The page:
Bob Huggins Should Not Be Fired For Homophobic Slur On Radio Show: Clay Travis

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Are we upholding a fair precedent if we ask for Bob Huggins’ job after voicing a homophobic slur? Of course not; they’re just words.

Bob Huggins, a Hall of Fame coach currently at West Virginia, insulted fans of Xavier, calling them Catholic gay slurs. He did it a couple of times during the interview. And immediately, people were like, “Oh my God, you have to fire Bob Huggins.”

I disagree.

Don’t Cancel Bob Huggins For Words, That’s Insanity

Bob Huggins apologized. I am anti-firing anybody pretty much for anything that they say. We wildly, in this country, over-punish words and under-punish actions.

BIRMINGHAM, ALABAMA – MARCH 16: Head coach Bob Huggins of the West Virginia Mountaineers reacts during the first half against the Maryland Terrapins in the first round of the NCAA Men’s Basketball Tournament at Legacy Arena at the BJCC on March 16, 2023 in Birmingham, Alabama. (Photo by Kevin C. Cox/Getty Images)

Many people out there right now are taking qualms, saying Bob Huggins represents West Virginia University. Most married men don’t even represent their own home, so why should Huggins suddenly be the face of West Virginia now that he’s done a bad thing?


No longer being able to coach a basketball team because he used a slur in a radio interview — regarding a rival school — just sounds insane.

Would those same people be making the same argument if Bob Huggins had gotten a DUI?

Our Society Needs To Adjust Punishment for Words Vs. Actions

If Bob Huggins had gotten super drunk, gotten behind the wheel and driven, would those same people be demanding that he be fired? Probably not.

Keep in mind that Bob Huggins came out and apologized, which should be sufficient for a “crime” simply involving words. Aside from taking a jab at a rival in Xavier, there were no ill intents. If you had to choose between your kid using a gay slur or getting drunk and getting behind the wheel of a car, would anybody say, “Yeah, the gay slur is way worse”? Of course not.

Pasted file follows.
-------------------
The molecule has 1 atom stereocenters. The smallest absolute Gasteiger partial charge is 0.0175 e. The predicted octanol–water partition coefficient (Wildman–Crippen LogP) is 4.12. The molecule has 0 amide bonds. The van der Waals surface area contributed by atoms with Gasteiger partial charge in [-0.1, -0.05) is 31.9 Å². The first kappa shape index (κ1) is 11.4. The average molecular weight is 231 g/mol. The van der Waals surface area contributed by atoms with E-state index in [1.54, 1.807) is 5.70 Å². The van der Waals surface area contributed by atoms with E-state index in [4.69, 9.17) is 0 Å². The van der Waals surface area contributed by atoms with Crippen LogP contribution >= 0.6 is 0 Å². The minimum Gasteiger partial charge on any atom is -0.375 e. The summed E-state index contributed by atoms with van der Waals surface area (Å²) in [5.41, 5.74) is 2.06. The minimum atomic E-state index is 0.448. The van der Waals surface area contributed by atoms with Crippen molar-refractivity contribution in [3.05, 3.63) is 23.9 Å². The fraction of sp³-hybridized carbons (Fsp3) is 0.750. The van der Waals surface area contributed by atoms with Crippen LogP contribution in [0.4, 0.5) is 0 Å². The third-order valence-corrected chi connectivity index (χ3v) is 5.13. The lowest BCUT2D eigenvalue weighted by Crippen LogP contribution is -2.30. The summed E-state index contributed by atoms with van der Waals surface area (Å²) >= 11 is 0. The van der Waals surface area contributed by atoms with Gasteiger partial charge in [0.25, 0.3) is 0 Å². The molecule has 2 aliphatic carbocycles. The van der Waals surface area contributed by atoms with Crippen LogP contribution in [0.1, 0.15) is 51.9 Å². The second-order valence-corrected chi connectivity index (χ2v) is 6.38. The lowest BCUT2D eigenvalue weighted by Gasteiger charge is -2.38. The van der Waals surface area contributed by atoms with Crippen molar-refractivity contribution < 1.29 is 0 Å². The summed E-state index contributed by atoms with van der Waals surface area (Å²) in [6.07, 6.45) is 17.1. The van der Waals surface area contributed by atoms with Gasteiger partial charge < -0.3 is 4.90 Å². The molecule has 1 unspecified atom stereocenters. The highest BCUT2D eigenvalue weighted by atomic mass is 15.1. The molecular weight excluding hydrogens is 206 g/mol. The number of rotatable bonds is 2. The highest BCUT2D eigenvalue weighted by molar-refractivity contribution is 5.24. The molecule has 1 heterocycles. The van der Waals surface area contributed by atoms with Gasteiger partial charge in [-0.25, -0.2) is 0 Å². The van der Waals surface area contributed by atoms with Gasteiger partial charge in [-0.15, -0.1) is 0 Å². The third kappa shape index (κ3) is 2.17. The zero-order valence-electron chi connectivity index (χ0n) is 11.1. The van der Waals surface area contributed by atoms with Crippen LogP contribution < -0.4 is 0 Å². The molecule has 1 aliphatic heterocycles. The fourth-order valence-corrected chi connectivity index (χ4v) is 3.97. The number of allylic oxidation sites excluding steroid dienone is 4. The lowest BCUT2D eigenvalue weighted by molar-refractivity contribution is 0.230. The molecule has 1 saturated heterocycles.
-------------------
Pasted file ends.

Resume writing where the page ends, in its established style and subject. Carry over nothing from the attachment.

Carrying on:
Note that Huggins called the Xavier students “Catholic f*gs” because they were throwing dildos on the court during the game. Which is really weird. But why would that be a fireable offense for Huggins?

Why is our society so broken that actual words get people fired and actual actions do not? If you’re a successful head coach in college athletics or the pros and you get a DUI, you’re not going to get fired. But if you say a gay slur, on a joking radio interview, you’re going to get fired. Does that seem right?

Does it seem like we’re balancing the equities well here?

Because I don’t think we are.

Watch more from today’s segment on OutKick the Show. Check it out.

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Written by Clay Travis

Clay Travis is the founder of the fastest growing national multimedia platform, OutKick, that produces and distributes engaging content across sports and pop culture to millions of fans across the country. OutKick was created by Travis in 2011 and sold to the Fox Corporation in 2021.

One of the most electrifying and outspoken personalities in the industry, Travis hosts OutKick The Show where he provides his unfiltered opinion on the most compelling headlines throughout sports, culture, and politics. He also makes regular appearances on FOX News Media as a contributor providing analysis on a variety of subjects ranging from sports news to the cultural landscape. Throughout the college football season, Travis is on Big Noon Kickoff for Fox Sports breaking down the game and the latest storylines.

Additionally, Travis serves as a co-host of The Clay Travis and Buck Sexton Show, a three-hour conservative radio talk program syndicated across Premiere Networks radio stations nationwide.

Previously, he launched OutKick The Coverage on Fox Sports Radio that included interviews and listener interactions and was on Fox Sports Bet for four years. Additionally, Travis started an iHeartRadio Original Podcast called Wins & Losses that featured in-depth conversations with the biggest names in sports.

Travis is a graduate of George Washington University as well as Vanderbilt Law School. Based in Nashville, he is the author of Dixieland Delight, On Rocky Top, and Republicans Buy Sneakers Too.

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